Crafting an Elevator Pitch

Wednesday, November 13, 2013 - 21:12

By Leon Gettler

What’s the elevator pitch? It’s the green light for you to let loose about your amazing idea that’s going to change the world. Get it right, and everything will fall into place for you as a manager. But a delivery that fails to capture attention means your great idea is unlikely to see the light of day. So what are the secrets behind a great elevator pitch?

The Mind Tools site has a great step-by-step guide. First, and most obviously, is to identify your goal. What exactly do you want to achieve? Then, start your pitch by describing what you do, focusing on the problems that you solve and how you help people. If you can, add information or a statistic that shows the value in what you do. What sort of productivity improvement was there? How much did it improve sale? And then , comes the USP (Unique Selling Proposition), which identifies what makes the idea so valuable and rare. After that, it is a good idea to engage in a question, one that’s open-ended and can’t be answered with a “yes” or “no” answer. Do that, and your foot is in the door.

The people at Mind Tools also advise managers to practise it until they get it right. “Like anything else, practice makes perfect. Remember, how you say it is just as important as what you say. If you don’t practice, it’s likely that you’ll talk too fast, sound unnatural, or forget important elements of your pitch. Set a goal to practice your pitch regularly. The more you practice, the more natural your pitch will become. You want it to sound like a smooth conversation, not an aggressive sales pitch. Make sure that you’re aware of your body language as you talk, which conveys just as much information to the listener as your words do. Practise in front of a mirror or, better yet, in front of colleagues until the pitch feels natural.”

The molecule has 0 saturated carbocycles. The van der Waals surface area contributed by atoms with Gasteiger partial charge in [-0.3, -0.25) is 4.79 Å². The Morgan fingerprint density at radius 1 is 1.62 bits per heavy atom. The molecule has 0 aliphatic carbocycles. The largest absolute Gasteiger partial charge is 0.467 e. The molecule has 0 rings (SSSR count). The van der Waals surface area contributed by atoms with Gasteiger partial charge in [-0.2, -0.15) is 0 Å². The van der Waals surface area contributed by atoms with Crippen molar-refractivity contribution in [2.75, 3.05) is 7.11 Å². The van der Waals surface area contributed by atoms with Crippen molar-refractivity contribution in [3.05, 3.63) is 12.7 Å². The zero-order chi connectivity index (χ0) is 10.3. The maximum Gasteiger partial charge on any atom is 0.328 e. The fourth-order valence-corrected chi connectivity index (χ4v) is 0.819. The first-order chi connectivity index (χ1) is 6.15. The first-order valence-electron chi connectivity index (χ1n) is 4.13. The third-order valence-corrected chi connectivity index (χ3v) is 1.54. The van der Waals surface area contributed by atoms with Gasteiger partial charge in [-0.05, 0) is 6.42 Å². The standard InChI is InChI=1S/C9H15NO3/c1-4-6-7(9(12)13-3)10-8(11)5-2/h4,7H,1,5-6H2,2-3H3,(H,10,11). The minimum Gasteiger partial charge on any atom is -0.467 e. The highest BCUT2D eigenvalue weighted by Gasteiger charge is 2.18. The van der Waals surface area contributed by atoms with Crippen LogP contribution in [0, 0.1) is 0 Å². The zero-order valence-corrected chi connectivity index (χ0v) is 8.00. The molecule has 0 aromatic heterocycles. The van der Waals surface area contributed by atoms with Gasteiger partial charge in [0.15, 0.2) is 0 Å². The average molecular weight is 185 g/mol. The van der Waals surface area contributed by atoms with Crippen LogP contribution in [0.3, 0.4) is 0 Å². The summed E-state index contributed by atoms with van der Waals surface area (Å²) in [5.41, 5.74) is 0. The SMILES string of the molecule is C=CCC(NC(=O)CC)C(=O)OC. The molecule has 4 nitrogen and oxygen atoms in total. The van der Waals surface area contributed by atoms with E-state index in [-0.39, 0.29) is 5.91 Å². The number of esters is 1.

Alicia Ciccone at the Huffington Post reminds us that the pitch is about presenting the idea, it’s not about closing the deal, that comes later. Taking people from beginning to end will likely leave them overwhelmed with information, and generally uninterested. Also, don’t be afraid to toot your own horn. Someone has to do it. It’s not bragging if it’s true and relevant. Also, have multiple versions prepared.

Whether you’re at an event, an impromptu meeting or in a boardroom, you have to be able to modify your pitch to fit the environment and the audience. Another good idea is to capture it on video. These days, it can be done cheaply and shot from just about anywhere, thanks to user-friendly phone technology and programs like iMovie. It is something the other person can take away with them. And besides, it creates discipline that will force you to make your delivery razor sharp. Michael Schrage at the Harvard Business Review suggests you can even do it on your smart phone and then hand it around.

Other advice includes keeping it short, having a hook, pitching yourself and highlighting what you’ve done – the concrete accomplishments or skills – rather than some intangible concept or a future goal, keeping a lid on statistics and technical information, and practising it, including writing it all down.